I'm now surprised when I encounter shiny copper cavities or polished stainless steel parts. It somehow feels like cheating to use gleaming new apparatus rather than dusty cables and old-fashioned oscilloscopes.

I spent the rest of my childhood within twelve miles of SLAC, but we had the world at our fingertips. My dad's graduate students and collaborators came from Iran, Greece, the Midwest (almost like another country when you grow up in a West-Coast household), Russia, Switzerland, France, and Poland. We took a Russian researcher backpacking in the days before the Cold War thawed, and he ate most of our food on the first day of the trip, ecstatic with the quantity and quality of food available to Americans without waiting in line.

Over far-flung dinner conversations covering politics, sport, art, music, science, and religion, with generous helpings of humor, it was always clear to my brother and me that physicists are far more than nerds. Yes, my dad repaired his glasses with tape sometimes, and had used a slide rule in high school, but he never used a pocket protector for his ever-handy pocketful of pens, and he's always had a simultaneous passion for opera and the Rolling Stones.

Now my kids are repeating the experiment: I'm married to a SLAC physicist. Last year, we traveled to Europe for two physics conferences; the photo album shows our kids in front of the Eiffel Tower and the Alps. I can use 'tons' freely, but I have to watch out for 'couple' (two), 'few' (three) and 'several' (four), or our indoctrinated five-year-old corrects me. I usually claim literary license-which might be why I became a writer."

Here are four samples of Heather's skills:

"BABAR Find New Massive Particle"

"Placed under X-ray gaze, Archimedes manuscript yields secrets lost to time"

"SSRL’s New Robotic System Helps Stanford Researchers Reveal Cells’ Inner Workings"

"X-ray Blaze on an Invisible World"

And, Stewart E. Brekke wrote a letter to "Physics Today" and may well be a benchmark for getting students interested in physics.

"Educating Students to Appreciate Physics"
Stewart E. Brekke

"After several years of decline, the number of physics BA degrees awarded by colleges and universities has leveled off (see Physics Today, March 2000, page 68), and high-school enrollments are increasing somewhat. However, we can improve on these figures. My experience as a physics teacher suggests that it is the high-school course that generates the college and university enrollments in physics. In many US high schools, only the upper 20% or so of the student population takes physics. The rest are often excluded by either the unnecessary rigor of a course that emphasizes theory and questioning rather than tools and problem solving, or by poor performance on standardized tests. This exclusion leads directly to lower physics enrollments in higher education.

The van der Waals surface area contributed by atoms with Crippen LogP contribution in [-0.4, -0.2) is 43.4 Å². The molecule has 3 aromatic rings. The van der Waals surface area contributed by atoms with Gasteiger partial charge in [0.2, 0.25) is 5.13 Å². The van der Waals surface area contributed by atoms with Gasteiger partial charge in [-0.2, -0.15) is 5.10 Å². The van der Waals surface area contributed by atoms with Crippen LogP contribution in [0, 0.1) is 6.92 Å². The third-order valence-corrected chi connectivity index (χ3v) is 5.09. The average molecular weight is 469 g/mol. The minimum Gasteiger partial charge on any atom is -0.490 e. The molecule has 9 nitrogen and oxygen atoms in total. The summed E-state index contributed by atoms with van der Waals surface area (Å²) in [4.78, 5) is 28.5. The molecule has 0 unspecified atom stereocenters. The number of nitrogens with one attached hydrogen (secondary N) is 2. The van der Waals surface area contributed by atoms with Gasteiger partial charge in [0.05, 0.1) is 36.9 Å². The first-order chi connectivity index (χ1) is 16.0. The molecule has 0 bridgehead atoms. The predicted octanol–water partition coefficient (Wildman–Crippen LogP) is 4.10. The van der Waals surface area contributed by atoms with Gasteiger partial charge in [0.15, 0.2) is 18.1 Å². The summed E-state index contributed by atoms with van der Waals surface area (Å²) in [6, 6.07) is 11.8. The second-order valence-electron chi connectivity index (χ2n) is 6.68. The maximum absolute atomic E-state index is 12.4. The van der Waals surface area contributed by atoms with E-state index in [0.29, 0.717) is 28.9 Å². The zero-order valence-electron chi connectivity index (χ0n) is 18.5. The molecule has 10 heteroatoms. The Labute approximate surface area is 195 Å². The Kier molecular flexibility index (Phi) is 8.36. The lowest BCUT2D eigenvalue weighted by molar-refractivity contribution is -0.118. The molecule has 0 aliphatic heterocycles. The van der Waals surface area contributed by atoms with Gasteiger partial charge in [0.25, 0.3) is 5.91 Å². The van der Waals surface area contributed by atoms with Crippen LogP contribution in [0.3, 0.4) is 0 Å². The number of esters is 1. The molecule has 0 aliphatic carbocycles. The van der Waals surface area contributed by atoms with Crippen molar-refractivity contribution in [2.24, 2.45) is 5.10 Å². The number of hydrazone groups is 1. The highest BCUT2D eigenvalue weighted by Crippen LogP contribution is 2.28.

In some school districts--for example, New York City and Chicago--physics and chemistry are required high-school courses. Student populations in these urban schools are often considered to be at risk. However, I have taught in urban schools with mostly African American and Hispanic students, and my experience is that minority and other at-risk students can do well in a basic physics course with the standard mathematical components. Students need drills and practices so that, with individual help from the teacher, they can use a formula and solve for a variable, use scientific notation, take and analyze data, and understand how to do simple modeling.

In the past, high-school physics texts were badly written, often emphasizing "thinking," while lacking problem-solving examples and the drills that might have helped inexperienced students. Almost any student can solve even a difficult and advanced physics problem if an example is given or if the teacher provides individual help. Making students struggle with a problem without first giving them the basic tools to solve it discourages many who are capable and interested.

By making the high-school course more user-friendly and more applicable without sacrificing quality of content, we will generate more students taking physics at all levels of instruction. Motivated students will then encourage their friends to take physics. More teaching positions will result and fewer physicists will be lost to other professions."

A small drawback...